It is at the individual level that such circulations are lived, however, so it is important to put a human face on these dynamics. The following images provide examples from two-time World Professional Ten-dance champion Iveta Lukosiute (from Table 5). While each of these images illustrates something in and of itself—including the preparation, performance, and aesthetics involved in competitive ballroom dance—when taken together more themes emerge, many directly related to the overlapping circuits that constitute the ballroom world (see Figure 10). Several of the circuits we see here include information about the following topics:

  • Geographicin the form of images from Florida (Figures 16, 19, and 20) and California (Figure 17) in the U.S. and Blackpool (Figure 18) in England.

  • Temporalin the form of images from 2005, 2006, 2007, 2009, and 2010 (Figures 16–20, respectively).

  • Spatiotemporalin the form of images from the United States Dancesport Championships from 2005, 2009, and 2010 (Figures 16, 19, and 20).

  • Physicalin the form of images of both practice (Figure 16) and competition (Figure 18).

  • Aestheticin the transitions from "daytime" dress at a competition (Figure 19), to competition grooming (Figure 17) and costuming (Figure 18), to evening attire at a competition (Figure 20).

These images highlight the fact that actual persons travel from place to place, year after year, returning to annual competitions, putting in the physical labor of practicing and competing and engaging in the aesthetic practices and social engagements that constitute the ballroom world. The colorful costumes, bright lights, careful grooming, and well-rehearsed routines that we see represented here do not happen on their own. Specific dancers invest themselves, paying the personal and financial costs of participation.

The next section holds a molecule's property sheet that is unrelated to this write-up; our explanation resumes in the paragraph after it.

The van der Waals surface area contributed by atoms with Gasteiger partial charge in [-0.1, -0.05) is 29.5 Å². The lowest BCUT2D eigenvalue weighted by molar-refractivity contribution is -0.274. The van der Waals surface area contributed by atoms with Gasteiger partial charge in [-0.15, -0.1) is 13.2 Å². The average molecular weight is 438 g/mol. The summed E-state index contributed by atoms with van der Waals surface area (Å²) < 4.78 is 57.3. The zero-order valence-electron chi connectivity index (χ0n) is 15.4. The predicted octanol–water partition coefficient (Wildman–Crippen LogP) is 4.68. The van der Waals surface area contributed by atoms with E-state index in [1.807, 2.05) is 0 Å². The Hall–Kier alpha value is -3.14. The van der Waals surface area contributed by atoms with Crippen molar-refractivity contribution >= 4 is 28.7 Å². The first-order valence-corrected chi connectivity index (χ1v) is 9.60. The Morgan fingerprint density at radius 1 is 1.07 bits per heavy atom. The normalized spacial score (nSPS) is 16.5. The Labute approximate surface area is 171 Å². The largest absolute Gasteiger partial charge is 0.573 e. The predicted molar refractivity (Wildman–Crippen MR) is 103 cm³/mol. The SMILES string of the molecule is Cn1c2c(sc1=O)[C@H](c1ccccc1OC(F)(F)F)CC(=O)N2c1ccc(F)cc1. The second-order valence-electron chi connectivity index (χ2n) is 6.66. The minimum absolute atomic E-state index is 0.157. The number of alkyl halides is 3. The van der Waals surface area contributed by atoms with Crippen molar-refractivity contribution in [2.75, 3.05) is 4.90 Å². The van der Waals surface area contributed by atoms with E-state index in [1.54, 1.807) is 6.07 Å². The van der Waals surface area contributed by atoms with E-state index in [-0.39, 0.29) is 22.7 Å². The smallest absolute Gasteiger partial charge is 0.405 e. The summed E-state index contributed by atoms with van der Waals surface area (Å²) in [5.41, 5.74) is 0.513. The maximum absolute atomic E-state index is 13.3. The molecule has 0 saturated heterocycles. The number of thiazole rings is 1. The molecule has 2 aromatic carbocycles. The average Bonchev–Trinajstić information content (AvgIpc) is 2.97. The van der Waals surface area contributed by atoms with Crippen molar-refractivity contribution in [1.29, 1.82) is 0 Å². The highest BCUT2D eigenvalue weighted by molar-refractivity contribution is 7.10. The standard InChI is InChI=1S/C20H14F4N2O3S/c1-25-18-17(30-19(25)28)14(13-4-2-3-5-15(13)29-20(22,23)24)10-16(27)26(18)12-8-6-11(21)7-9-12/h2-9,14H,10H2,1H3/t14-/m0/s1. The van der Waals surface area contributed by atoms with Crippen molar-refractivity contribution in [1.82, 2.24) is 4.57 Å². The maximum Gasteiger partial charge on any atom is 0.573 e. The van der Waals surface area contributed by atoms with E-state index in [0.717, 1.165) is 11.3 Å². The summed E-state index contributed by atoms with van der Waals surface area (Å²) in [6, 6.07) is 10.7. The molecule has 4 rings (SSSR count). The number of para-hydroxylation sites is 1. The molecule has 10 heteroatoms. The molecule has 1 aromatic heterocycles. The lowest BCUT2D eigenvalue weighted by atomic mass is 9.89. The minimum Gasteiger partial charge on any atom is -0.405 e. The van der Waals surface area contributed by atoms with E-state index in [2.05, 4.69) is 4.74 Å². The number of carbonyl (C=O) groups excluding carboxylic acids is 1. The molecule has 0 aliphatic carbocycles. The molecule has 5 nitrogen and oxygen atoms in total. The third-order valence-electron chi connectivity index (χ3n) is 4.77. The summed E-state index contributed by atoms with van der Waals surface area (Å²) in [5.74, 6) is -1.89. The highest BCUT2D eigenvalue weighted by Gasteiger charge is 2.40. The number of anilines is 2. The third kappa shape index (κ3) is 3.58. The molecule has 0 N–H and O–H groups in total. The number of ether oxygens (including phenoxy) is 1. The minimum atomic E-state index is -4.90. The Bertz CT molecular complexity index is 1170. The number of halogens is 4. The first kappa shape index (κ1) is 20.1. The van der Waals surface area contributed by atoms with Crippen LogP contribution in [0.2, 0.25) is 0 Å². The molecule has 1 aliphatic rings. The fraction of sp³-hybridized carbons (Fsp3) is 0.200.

Figure 16
Figure 16. Practicing—Gherman Mustuc and Iveta Lukosiute are seen here practicing their Paso Doble routine at the 2005 United States Dancesport Championships in Hollywood Beach, Florida. © 2005 Jonathan S. Marion.

Figure 17
Figure 17. Primping to perfection—With the same attention to detail that saw her go on to win the World ten-dance title twice, Iveta Lukosiute applies the final touches to her competition makeup at the 2006 Emerald Ball Dancesport Championships in Los Angeles, California. © 2006 Jonathan S. Marion.

Figure 18
Figure 18. Ten-dancers in action—Gherman Mustuc and Iveta Lukosiute are seen here competing in both the Standard (left) and Latin (right) styles at the 2007 British Open Championships (i.e., "Blackpool") in Blackpool, England. © 2007 Jonathan S. Marion.

Figure 19
Figure 19. Always fabulous—Here Iveta Lukosiute represents the importance of visibility, appropriate aesthetics, and the always "on" nature of the ballroom world, as she just happened to be walking by a photo shoot I was doing with Nikolai Pilipenchuk (see Table 2) and Michal Towliszew for their sponsor, Doré Designs, at the 2009 United States Dancesport Championships in Orlando, Florida. © 2009 Jonathan S. Marion.

Figure 20
Figure 20. Always dressed to impress—Reinforcing the same themes noted for Figures 17 and 19, here Iveta Lukosiute is seen in more formal attire watching from floorside at the 2010 United States Dancesport Championships in Orlando, Florida. © 2010 Jonathan S. Marion.

     In light of the information provided in Table 5, Iveta serves as a powerful example of a practitioner whose work requires her to be on the go constantly and for whom professional value is inextricable from circulation and transition. Indeed, Tables 2–5 only show the competition-related movement of these dancers. In fact, all of them also travel to teach, to take lessons, and to perform far more often than they actually compete. Most significantly, the more elite the dancer's status, the more that ongoing participation in the circuit becomes constitutive of both his or her sociocultural and personal status and identity.

Circulation and Identity

In his considerations of the human consequences of globalization, Zygmunt Baumen recognizes that "nowadays we are all on the move" (1998: 77) in myriad ways but goes on to differentiate between tourists (who can return 'home' at will) and vagabonds (who cannot), and admonishes that